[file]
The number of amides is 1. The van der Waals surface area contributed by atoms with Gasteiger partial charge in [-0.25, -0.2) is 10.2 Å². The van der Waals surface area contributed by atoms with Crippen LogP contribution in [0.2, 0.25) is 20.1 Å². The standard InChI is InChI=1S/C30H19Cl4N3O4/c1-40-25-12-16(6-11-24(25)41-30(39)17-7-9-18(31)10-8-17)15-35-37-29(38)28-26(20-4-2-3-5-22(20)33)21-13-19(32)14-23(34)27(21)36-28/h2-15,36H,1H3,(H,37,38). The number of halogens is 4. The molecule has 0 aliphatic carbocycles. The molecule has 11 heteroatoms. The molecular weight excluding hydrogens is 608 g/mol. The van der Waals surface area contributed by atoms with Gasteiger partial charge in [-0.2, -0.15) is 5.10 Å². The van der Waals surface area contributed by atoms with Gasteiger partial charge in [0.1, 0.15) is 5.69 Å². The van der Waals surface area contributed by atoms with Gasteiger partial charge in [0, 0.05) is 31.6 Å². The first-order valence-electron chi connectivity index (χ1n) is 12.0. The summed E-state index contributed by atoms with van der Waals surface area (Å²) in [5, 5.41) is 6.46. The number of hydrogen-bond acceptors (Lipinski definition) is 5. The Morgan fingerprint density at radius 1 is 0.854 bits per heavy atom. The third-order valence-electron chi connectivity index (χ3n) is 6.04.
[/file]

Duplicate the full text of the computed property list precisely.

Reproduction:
The number of amides is 1. The van der Waals surface area contributed by atoms with Gasteiger partial charge in [-0.25, -0.2) is 10.2 Å². The van der Waals surface area contributed by atoms with Crippen LogP contribution in [0.2, 0.25) is 20.1 Å². The standard InChI is InChI=1S/C30H19Cl4N3O4/c1-40-25-12-16(6-11-24(25)41-30(39)17-7-9-18(31)10-8-17)15-35-37-29(38)28-26(20-4-2-3-5-22(20)33)21-13-19(32)14-23(34)27(21)36-28/h2-15,36H,1H3,(H,37,38). The number of halogens is 4. The molecule has 0 aliphatic carbocycles. The molecule has 11 heteroatoms. The molecular weight excluding hydrogens is 608 g/mol. The van der Waals surface area contributed by atoms with Gasteiger partial charge in [-0.2, -0.15) is 5.10 Å². The van der Waals surface area contributed by atoms with Gasteiger partial charge in [0.1, 0.15) is 5.69 Å². The van der Waals surface area contributed by atoms with Gasteiger partial charge in [0, 0.05) is 31.6 Å². The first-order valence-electron chi connectivity index (χ1n) is 12.0. The summed E-state index contributed by atoms with van der Waals surface area (Å²) in [5, 5.41) is 6.46. The number of hydrogen-bond acceptors (Lipinski definition) is 5. The Morgan fingerprint density at radius 1 is 0.854 bits per heavy atom. The third-order valence-electron chi connectivity index (χ3n) is 6.04.